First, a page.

This week’s prompts are at the bottom. The words below were written for practice. Practice makes perfect. My thanks to the OC Writers guild, this week, from whom I stole the inspiration for this post. My apologies for the delay in getting this post up – Life just got in the way. Thanks for playing along.
The Oswin family had been part of this neighbourhood forever. Most of the homes on the east side, and even my bar on Remy Street, had been built by the Oswins.
Cleve had been a contractor who learned the trade from his daddy; who had, in turn learned it from his. Cleve married his high school sweetheart, Karen Adams, when he came back from the war in Europe and six months later Karen gave birth to their first son, Scott. Three other boys followed on the heels of the first one. They were named Paul Oswin, Mike Oswin, and the youngest got saddled with the name Tiger Oswin.
Cleve collapsed on the job with a heart attack. He left Karen a young widow with four sons.
Scott got drafted in ’68 and never came home from Vietnam. His name is chiselled into a granite wall in DC.
Paul got a job at the mill and was crushed in an industrial accident after working there for less than a year.
About halfway through his second year in college, Michael’s car battery died. Mike took a bullet through the head as he was taking the battery out of a truck belonging to the manager of the Linsmore Store in town.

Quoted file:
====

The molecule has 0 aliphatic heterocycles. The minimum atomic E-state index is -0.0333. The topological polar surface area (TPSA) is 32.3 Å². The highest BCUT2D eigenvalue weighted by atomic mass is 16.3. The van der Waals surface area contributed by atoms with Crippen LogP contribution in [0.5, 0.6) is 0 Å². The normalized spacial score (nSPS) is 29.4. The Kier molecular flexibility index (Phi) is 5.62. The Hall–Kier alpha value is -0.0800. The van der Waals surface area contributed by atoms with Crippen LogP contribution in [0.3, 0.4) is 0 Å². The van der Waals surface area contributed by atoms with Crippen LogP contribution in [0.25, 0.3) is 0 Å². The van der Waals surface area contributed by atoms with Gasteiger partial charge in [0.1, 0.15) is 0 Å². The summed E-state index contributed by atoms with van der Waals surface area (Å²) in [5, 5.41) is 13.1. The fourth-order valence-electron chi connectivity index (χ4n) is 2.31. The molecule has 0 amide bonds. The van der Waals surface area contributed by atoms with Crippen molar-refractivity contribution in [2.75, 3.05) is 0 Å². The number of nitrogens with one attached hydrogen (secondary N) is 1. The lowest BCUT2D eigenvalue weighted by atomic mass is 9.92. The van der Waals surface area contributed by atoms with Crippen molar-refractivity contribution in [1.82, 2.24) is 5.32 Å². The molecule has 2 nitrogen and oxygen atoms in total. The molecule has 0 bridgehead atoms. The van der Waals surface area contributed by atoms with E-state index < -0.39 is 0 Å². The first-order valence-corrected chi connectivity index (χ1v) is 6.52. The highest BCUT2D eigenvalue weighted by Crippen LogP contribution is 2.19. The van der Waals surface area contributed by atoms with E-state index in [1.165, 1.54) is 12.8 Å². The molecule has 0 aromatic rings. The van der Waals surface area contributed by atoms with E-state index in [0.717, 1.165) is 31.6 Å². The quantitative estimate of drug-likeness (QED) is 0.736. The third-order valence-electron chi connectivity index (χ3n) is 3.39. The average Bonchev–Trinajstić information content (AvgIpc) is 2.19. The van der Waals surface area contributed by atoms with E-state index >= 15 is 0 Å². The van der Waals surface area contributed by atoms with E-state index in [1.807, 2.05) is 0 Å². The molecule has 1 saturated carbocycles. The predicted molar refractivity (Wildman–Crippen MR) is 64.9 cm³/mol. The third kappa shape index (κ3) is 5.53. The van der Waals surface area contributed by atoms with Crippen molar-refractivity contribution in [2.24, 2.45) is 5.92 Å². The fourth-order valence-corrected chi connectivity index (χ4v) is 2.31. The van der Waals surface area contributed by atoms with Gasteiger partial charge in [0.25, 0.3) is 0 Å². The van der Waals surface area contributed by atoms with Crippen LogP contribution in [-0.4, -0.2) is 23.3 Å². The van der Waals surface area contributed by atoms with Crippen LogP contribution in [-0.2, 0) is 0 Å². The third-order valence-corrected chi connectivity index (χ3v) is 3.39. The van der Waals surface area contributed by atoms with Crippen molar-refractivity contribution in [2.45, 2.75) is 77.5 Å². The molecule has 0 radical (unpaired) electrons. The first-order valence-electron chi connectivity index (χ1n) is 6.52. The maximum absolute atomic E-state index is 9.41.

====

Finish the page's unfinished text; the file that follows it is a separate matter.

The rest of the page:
Tiger and his mother were the only ones left. Tiger crawled into a bottle and spent most of his days warming a stool at the end of Murphy’s bar. He didn’t come into my place very often. I’d been friends with his brothers and worked summers for his dad. The memories must have been too painful. Oh, he’d come in when his money was light. He knew I was good for a couple of drinks on the house.
The real tragedy of this story, though is Karen Oswin. All the death and despair that she had seen weighed heavily on her kind soul. Her health began to suffer. It was a gradual thing and it may have been dementia or it may have been heartbreak, but she began to fancy herself a fine Spanish lady. Most days she wanders aimlessly around the neighbourhood introducing herself to people. She tells them that her name is Doña Isobel Philomena Santiágo Rivera. Occasionally, in the afternoon, she’ll stop into my place for a drink; maybe a snack (she calls them tapas).
“Ah, señora Santiago,” I’ll say, “Buenas tardes.” I’ll pour her a small glass of red wine and set it on a napkin in front of her.
“Buenas tardes, Guillermo.” She replies. Then she sits silently and sips her drink, If she had tapas she’ll take a few small bites, but she never finishes the food. She’ll organize the plate, glass and silverware neatly on the bar top. She folds the napkin crisply in half and takes her leave.
This week’s prompts:
- the nose on his face
- can’t there be another way?
- rocket boys